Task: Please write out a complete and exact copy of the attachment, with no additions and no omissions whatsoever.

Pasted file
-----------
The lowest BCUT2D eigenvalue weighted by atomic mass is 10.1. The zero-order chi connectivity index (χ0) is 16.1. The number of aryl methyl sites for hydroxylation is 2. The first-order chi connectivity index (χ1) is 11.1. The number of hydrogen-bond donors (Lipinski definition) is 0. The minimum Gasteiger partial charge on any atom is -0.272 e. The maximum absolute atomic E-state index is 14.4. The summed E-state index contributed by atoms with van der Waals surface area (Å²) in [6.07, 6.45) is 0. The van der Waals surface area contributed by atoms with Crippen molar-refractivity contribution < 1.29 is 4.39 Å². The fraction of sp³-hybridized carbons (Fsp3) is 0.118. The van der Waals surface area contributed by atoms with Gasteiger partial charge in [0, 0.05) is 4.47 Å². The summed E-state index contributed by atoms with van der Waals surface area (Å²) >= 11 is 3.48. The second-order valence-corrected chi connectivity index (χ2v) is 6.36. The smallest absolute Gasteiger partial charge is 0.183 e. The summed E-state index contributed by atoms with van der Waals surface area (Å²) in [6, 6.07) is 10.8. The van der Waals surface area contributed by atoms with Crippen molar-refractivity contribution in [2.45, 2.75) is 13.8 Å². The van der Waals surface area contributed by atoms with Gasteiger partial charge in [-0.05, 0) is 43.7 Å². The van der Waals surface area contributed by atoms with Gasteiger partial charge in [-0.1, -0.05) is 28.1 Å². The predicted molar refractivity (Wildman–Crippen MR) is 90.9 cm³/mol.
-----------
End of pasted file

The lowest BCUT2D eigenvalue weighted by atomic mass is 10.1. The zero-order chi connectivity index (χ0) is 16.1. The number of aryl methyl sites for hydroxylation is 2. The first-order chi connectivity index (χ1) is 11.1. The number of hydrogen-bond donors (Lipinski definition) is 0. The minimum Gasteiger partial charge on any atom is -0.272 e. The maximum absolute atomic E-state index is 14.4. The summed E-state index contributed by atoms with van der Waals surface area (Å²) in [6.07, 6.45) is 0. The van der Waals surface area contributed by atoms with Crippen molar-refractivity contribution < 1.29 is 4.39 Å². The fraction of sp³-hybridized carbons (Fsp3) is 0.118. The van der Waals surface area contributed by atoms with Gasteiger partial charge in [0, 0.05) is 4.47 Å². The summed E-state index contributed by atoms with van der Waals surface area (Å²) >= 11 is 3.48. The second-order valence-corrected chi connectivity index (χ2v) is 6.36. The smallest absolute Gasteiger partial charge is 0.183 e. The summed E-state index contributed by atoms with van der Waals surface area (Å²) in [6, 6.07) is 10.8. The van der Waals surface area contributed by atoms with Crippen molar-refractivity contribution in [2.45, 2.75) is 13.8 Å². The van der Waals surface area contributed by atoms with Gasteiger partial charge in [-0.05, 0) is 43.7 Å². The van der Waals surface area contributed by atoms with Gasteiger partial charge in [-0.1, -0.05) is 28.1 Å². The predicted molar refractivity (Wildman–Crippen MR) is 90.9 cm³/mol.